An Afghan court has rejected much of the evidence in the case against an Afghan man charged with converting from Islam to Christianity and sent it back to prosecutors for more investigation.
The presiding judge reportedly said the case would have to be re-examined because it lacked sufficient evidence and contained legal and technical flaws.
A prosecuting attorney Zemerai Amiri said he is reviewing the court's decision, which also raised questions about Rahman's mental health. In the meantime, Rahman could be released as early as Monday.
U.S. Secretary of State Condoleezza Rice welcomed the Afghan government's reported readiness to free Rahman and said it would be a very good step forward, if true.
Afghanistan's constitution is partially based on Islamic law, which says a Muslim who converts to another religion should be put to death. But the document also protects citizens' human rights.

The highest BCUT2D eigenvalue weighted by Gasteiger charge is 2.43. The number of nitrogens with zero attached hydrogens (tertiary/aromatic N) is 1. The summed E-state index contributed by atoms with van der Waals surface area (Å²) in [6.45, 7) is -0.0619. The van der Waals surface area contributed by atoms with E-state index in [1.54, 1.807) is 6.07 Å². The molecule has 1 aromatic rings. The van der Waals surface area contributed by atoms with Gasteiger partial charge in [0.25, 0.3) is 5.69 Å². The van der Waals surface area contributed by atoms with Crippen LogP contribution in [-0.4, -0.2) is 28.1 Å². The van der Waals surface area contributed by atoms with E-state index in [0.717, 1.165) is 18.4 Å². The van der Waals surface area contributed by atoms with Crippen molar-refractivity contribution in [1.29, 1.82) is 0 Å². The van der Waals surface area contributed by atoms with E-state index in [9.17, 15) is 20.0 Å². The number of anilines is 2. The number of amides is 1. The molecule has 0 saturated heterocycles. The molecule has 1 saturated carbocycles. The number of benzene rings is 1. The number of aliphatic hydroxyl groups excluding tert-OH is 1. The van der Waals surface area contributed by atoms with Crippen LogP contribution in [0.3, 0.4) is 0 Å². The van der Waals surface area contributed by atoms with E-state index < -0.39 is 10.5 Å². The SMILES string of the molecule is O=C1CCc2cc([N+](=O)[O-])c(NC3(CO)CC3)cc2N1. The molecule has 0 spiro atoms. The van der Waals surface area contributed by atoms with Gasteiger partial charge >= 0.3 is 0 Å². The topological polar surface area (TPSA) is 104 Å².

Leaders in the West, including President Bush, expressed deep concern over Rahman's fate. They urged Afghan President Hamid Karzai to reaffirm that freedom of religion is enshrined in the Afghan constitution.
Pope Benedict wrote a letter to Mr. Karzai requesting that the charges be dropped in the name of religious freedom and human rights. The pontiff also voiced solidarity with all Christians persecuted for their faith.
Some Muslim clerics in Afghanistan have threatened to incite people to kill Rahman if he does not return to Islam.